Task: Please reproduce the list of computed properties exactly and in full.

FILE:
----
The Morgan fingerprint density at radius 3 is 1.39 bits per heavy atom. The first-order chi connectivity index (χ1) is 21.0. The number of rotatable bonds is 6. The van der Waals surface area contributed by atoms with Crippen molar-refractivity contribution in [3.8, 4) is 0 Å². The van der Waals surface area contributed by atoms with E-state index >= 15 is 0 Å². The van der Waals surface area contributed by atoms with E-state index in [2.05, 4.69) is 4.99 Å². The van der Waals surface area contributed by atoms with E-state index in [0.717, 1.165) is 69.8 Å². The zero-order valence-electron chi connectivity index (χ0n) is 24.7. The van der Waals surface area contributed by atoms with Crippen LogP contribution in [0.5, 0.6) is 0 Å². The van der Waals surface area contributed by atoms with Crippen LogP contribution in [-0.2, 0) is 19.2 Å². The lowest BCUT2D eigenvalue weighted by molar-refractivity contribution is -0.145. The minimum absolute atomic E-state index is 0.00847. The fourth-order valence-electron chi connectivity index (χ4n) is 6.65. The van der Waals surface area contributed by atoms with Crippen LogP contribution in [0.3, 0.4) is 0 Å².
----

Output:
The Morgan fingerprint density at radius 3 is 1.39 bits per heavy atom. The first-order chi connectivity index (χ1) is 21.0. The number of rotatable bonds is 6. The van der Waals surface area contributed by atoms with Crippen molar-refractivity contribution in [3.8, 4) is 0 Å². The van der Waals surface area contributed by atoms with E-state index >= 15 is 0 Å². The van der Waals surface area contributed by atoms with E-state index in [2.05, 4.69) is 4.99 Å². The van der Waals surface area contributed by atoms with E-state index in [0.717, 1.165) is 69.8 Å². The zero-order valence-electron chi connectivity index (χ0n) is 24.7. The van der Waals surface area contributed by atoms with Crippen LogP contribution in [0.5, 0.6) is 0 Å². The van der Waals surface area contributed by atoms with Crippen LogP contribution in [-0.2, 0) is 19.2 Å². The lowest BCUT2D eigenvalue weighted by molar-refractivity contribution is -0.145. The minimum absolute atomic E-state index is 0.00847. The fourth-order valence-electron chi connectivity index (χ4n) is 6.65. The van der Waals surface area contributed by atoms with Crippen LogP contribution in [0.3, 0.4) is 0 Å².